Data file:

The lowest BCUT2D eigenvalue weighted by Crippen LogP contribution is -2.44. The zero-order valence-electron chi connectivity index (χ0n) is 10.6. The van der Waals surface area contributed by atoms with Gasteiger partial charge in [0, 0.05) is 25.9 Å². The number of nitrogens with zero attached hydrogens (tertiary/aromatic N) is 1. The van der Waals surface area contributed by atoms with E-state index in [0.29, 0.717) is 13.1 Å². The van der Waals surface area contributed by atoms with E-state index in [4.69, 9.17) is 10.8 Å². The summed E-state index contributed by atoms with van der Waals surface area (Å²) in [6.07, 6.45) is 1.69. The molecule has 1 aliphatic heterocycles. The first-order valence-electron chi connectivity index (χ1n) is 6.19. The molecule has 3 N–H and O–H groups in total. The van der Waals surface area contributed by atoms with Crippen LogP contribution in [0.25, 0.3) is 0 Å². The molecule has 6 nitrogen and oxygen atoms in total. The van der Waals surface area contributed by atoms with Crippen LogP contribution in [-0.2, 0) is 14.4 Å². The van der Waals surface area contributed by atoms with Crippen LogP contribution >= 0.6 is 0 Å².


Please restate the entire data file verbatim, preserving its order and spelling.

The lowest BCUT2D eigenvalue weighted by Crippen LogP contribution is -2.44. The zero-order valence-electron chi connectivity index (χ0n) is 10.6. The van der Waals surface area contributed by atoms with Gasteiger partial charge in [0, 0.05) is 25.9 Å². The number of nitrogens with zero attached hydrogens (tertiary/aromatic N) is 1. The van der Waals surface area contributed by atoms with E-state index in [0.29, 0.717) is 13.1 Å². The van der Waals surface area contributed by atoms with E-state index in [4.69, 9.17) is 10.8 Å². The summed E-state index contributed by atoms with van der Waals surface area (Å²) in [6.07, 6.45) is 1.69. The molecule has 1 aliphatic heterocycles. The first-order valence-electron chi connectivity index (χ1n) is 6.19. The molecule has 3 N–H and O–H groups in total. The van der Waals surface area contributed by atoms with Crippen LogP contribution in [0.25, 0.3) is 0 Å². The molecule has 6 nitrogen and oxygen atoms in total. The van der Waals surface area contributed by atoms with Crippen LogP contribution in [-0.2, 0) is 14.4 Å². The van der Waals surface area contributed by atoms with Crippen LogP contribution >= 0.6 is 0 Å².